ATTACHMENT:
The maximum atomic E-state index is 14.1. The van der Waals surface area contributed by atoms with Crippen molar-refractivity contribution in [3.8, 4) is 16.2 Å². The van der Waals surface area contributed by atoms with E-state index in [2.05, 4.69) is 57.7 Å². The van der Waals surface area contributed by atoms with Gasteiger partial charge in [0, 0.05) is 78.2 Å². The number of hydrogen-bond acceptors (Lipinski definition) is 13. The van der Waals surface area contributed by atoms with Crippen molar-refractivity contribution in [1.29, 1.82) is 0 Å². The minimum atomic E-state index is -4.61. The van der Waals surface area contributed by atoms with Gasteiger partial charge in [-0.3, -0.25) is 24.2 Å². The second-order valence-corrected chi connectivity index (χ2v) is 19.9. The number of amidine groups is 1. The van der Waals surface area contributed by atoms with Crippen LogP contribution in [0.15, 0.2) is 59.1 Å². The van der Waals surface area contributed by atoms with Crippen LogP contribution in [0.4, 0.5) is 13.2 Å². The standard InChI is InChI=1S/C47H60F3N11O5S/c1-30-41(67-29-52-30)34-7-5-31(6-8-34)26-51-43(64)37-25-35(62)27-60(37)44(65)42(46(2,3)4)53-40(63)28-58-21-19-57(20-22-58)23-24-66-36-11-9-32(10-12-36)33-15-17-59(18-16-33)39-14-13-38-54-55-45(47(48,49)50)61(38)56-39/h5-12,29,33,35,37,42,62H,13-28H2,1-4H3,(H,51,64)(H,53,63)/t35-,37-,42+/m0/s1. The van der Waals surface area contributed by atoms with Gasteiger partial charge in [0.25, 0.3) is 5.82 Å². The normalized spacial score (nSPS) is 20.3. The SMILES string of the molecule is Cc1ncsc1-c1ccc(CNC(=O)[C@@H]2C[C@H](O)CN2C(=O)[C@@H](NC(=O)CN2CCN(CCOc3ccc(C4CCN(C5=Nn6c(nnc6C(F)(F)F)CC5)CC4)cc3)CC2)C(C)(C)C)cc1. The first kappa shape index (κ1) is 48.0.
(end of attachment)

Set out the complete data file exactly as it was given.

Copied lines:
The maximum atomic E-state index is 14.1. The van der Waals surface area contributed by atoms with Crippen molar-refractivity contribution in [3.8, 4) is 16.2 Å². The van der Waals surface area contributed by atoms with E-state index in [2.05, 4.69) is 57.7 Å². The van der Waals surface area contributed by atoms with Gasteiger partial charge in [0, 0.05) is 78.2 Å². The number of hydrogen-bond acceptors (Lipinski definition) is 13. The van der Waals surface area contributed by atoms with Crippen molar-refractivity contribution in [1.29, 1.82) is 0 Å². The minimum atomic E-state index is -4.61. The van der Waals surface area contributed by atoms with Gasteiger partial charge in [-0.3, -0.25) is 24.2 Å². The second-order valence-corrected chi connectivity index (χ2v) is 19.9. The number of amidine groups is 1. The van der Waals surface area contributed by atoms with Crippen LogP contribution in [0.15, 0.2) is 59.1 Å². The van der Waals surface area contributed by atoms with Crippen LogP contribution in [0.4, 0.5) is 13.2 Å². The standard InChI is InChI=1S/C47H60F3N11O5S/c1-30-41(67-29-52-30)34-7-5-31(6-8-34)26-51-43(64)37-25-35(62)27-60(37)44(65)42(46(2,3)4)53-40(63)28-58-21-19-57(20-22-58)23-24-66-36-11-9-32(10-12-36)33-15-17-59(18-16-33)39-14-13-38-54-55-45(47(48,49)50)61(38)56-39/h5-12,29,33,35,37,42,62H,13-28H2,1-4H3,(H,51,64)(H,53,63)/t35-,37-,42+/m0/s1. The van der Waals surface area contributed by atoms with Gasteiger partial charge in [0.25, 0.3) is 5.82 Å². The normalized spacial score (nSPS) is 20.3. The SMILES string of the molecule is Cc1ncsc1-c1ccc(CNC(=O)[C@@H]2C[C@H](O)CN2C(=O)[C@@H](NC(=O)CN2CCN(CCOc3ccc(C4CCN(C5=Nn6c(nnc6C(F)(F)F)CC5)CC4)cc3)CC2)C(C)(C)C)cc1. The first kappa shape index (κ1) is 48.0.